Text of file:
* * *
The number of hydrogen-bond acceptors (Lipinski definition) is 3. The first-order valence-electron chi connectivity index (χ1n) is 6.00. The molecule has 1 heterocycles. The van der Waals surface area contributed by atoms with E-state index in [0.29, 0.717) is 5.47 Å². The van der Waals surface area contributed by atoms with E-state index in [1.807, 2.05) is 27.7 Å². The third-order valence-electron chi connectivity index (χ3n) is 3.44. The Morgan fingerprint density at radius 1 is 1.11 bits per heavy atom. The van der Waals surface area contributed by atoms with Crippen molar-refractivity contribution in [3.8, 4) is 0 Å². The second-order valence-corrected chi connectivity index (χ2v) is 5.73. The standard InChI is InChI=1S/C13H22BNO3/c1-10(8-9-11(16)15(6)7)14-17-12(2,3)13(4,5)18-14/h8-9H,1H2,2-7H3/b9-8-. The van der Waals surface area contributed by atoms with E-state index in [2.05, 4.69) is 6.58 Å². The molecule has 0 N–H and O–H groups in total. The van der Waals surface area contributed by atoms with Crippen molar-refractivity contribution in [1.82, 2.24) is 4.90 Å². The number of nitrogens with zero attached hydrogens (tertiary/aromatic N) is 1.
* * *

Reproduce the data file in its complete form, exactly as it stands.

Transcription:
The number of hydrogen-bond acceptors (Lipinski definition) is 3. The first-order valence-electron chi connectivity index (χ1n) is 6.00. The molecule has 1 heterocycles. The van der Waals surface area contributed by atoms with E-state index in [0.29, 0.717) is 5.47 Å². The van der Waals surface area contributed by atoms with E-state index in [1.807, 2.05) is 27.7 Å². The third-order valence-electron chi connectivity index (χ3n) is 3.44. The Morgan fingerprint density at radius 1 is 1.11 bits per heavy atom. The van der Waals surface area contributed by atoms with Crippen molar-refractivity contribution in [3.8, 4) is 0 Å². The second-order valence-corrected chi connectivity index (χ2v) is 5.73. The standard InChI is InChI=1S/C13H22BNO3/c1-10(8-9-11(16)15(6)7)14-17-12(2,3)13(4,5)18-14/h8-9H,1H2,2-7H3/b9-8-. The van der Waals surface area contributed by atoms with E-state index in [2.05, 4.69) is 6.58 Å². The molecule has 0 N–H and O–H groups in total. The van der Waals surface area contributed by atoms with Crippen molar-refractivity contribution in [1.82, 2.24) is 4.90 Å². The number of nitrogens with zero attached hydrogens (tertiary/aromatic N) is 1.